I posed the question on the Facebook group Lampwork Tips, Techniques, & Questions. One person said the removal of the oxygen from the room is about as problematic as all the people in the room using up oxygen by breathing!

 

 

Wissmach Luminescent Glass

Luminescent glass is different than iridescent glass. It is low-fire—not high-fire like iridescent—and is intended for reverse fusing.

What is reverse fusing?

Reverse fusing means placing your piece facedown on the kiln shelf and building backwards, fire-coated side down.

If you are firing on a textured mold, place a piece of ThinFire between your boron-treated mold and the glass. If you fire your piece with the coated side up or cover it with another piece of glass, you will lose the coating.

If you are slumping and do not go over 1,200 degrees, you can place the luminescent side up and not lose the coating.

Luminescent glass is food-safe and has been tested by the U.S. Food and Drug Administration. However, please note that once the piece has been fired in your kiln, it is no longer a Wissmach product; it is your product. If you have been firing glass that could leave lead or cadmium traces in your kiln, that could get on the product, which would render it unsafe for serving food or beverages.

 

 

 

 

LEFT: Luminescent glass fired with ThinFire in between, with the coating facedown.

RIGHT:  Luminescent glass fired facedown, directly on the mold.

 

Firing Schedules: Courtesy of Petra Kaiser and Wissmach Glass

Standard Fusing Schedule – 2 Layers Thick

Segment 1: 600°F/hr up to 1,000°F, hold for 10 minutes

Segment 2: Full/9,999 up to 1,410°F, hold for 10 minutes

Segment 3: Full/9,999 down to 950°F, hold for 60 minutes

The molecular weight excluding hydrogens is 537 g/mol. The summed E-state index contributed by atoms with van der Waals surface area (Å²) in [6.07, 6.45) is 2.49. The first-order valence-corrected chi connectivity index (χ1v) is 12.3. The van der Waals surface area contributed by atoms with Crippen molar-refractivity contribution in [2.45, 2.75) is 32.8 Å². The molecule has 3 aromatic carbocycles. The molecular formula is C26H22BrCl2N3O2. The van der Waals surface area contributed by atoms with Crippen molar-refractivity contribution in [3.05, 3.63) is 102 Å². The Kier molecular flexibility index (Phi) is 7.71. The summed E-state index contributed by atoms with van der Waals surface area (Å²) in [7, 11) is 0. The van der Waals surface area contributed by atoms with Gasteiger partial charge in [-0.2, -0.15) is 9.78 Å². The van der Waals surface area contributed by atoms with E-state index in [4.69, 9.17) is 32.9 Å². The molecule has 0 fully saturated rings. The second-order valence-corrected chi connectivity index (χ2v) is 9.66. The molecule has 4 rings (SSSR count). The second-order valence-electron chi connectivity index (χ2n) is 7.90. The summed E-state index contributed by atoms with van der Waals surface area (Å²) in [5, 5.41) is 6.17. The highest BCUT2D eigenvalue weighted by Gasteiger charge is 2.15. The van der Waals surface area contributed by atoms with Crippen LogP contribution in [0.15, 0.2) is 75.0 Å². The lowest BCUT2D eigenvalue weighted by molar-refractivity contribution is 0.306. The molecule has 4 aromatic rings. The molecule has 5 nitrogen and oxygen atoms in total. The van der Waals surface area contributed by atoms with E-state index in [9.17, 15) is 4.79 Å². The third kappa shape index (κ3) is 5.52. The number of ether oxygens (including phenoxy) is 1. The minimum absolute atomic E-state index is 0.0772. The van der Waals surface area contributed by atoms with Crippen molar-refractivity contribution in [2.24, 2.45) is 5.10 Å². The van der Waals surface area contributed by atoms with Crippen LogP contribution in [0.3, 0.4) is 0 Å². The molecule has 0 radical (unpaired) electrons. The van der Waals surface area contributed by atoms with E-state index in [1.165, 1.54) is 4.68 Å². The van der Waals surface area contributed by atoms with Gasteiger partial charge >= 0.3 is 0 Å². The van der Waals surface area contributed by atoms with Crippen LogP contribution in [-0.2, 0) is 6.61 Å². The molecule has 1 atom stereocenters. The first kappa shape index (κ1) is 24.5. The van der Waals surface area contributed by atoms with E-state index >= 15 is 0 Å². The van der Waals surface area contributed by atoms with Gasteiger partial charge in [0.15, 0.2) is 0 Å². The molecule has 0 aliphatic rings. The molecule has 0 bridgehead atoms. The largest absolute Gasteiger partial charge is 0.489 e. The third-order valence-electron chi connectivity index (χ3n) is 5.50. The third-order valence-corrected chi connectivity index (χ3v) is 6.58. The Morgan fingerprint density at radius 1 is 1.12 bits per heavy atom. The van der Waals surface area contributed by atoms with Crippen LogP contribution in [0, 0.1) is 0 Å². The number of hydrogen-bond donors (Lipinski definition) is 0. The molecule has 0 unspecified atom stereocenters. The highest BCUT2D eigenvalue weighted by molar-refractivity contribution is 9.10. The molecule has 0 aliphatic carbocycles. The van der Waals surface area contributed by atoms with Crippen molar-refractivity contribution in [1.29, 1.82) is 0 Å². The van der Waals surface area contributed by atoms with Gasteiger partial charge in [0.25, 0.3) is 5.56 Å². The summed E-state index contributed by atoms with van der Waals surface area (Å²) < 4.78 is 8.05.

Segment 4: 100°F down to 700°F, hold for 1 minute

Tack Fuse, Polishing and/or Slumping into a Mold

Segment 1: 300°F/hr up to 1,000°F, hold for 10 minutes

Segment 2: Full/9,999 up to 1,300°F or 1,350°F
(depending on your desired results), hold for 10 minutes

Segment 3: Full/9,999 down to 950°F, hold for 60 minutes

Segment 4: 100°F down to 700°F, hold for 1 minute

Draping over a Mold and/or Polishing

Segment 1: 300°F/hr up to 1,000°F, hold for 10 minutes

Segment 2: Full/9,999 up to 1,200°F or 1,220°F (depending on your desired results),
hold for 10 minutes

Segment 3: Full/9,999 down to 950°F, hold for 60 minutes

Segment 4: 100°F down to 700°F, hold for 1 minute

NOTE: Not all kilns are alike. Your kiln size, controller type and individual project may require some alteration to the schedule for best results.

Bottle Club

FUSING GLASS BOTTLES OR “HIDING THE EVIDENCE”

Don’t you just hate to throw out those wine and liquor bottles?  They are quite nice with the graceful shapes and the beautiful colors.   Make them into fused art!

First (and most important) step is to clean them.  The labels and any glue must be completely removed to be sure that no residue is fused onto the glass.  Use very hot water with ½ cup baking soda and 1 tablespoon of dish soap.  Submerge them in the water and let them soak for 10 minutes then add 2 cups of white wine vinegar.  Roll your bottles around so the vinegar mixes in.  Let them soak until you can get the labels off.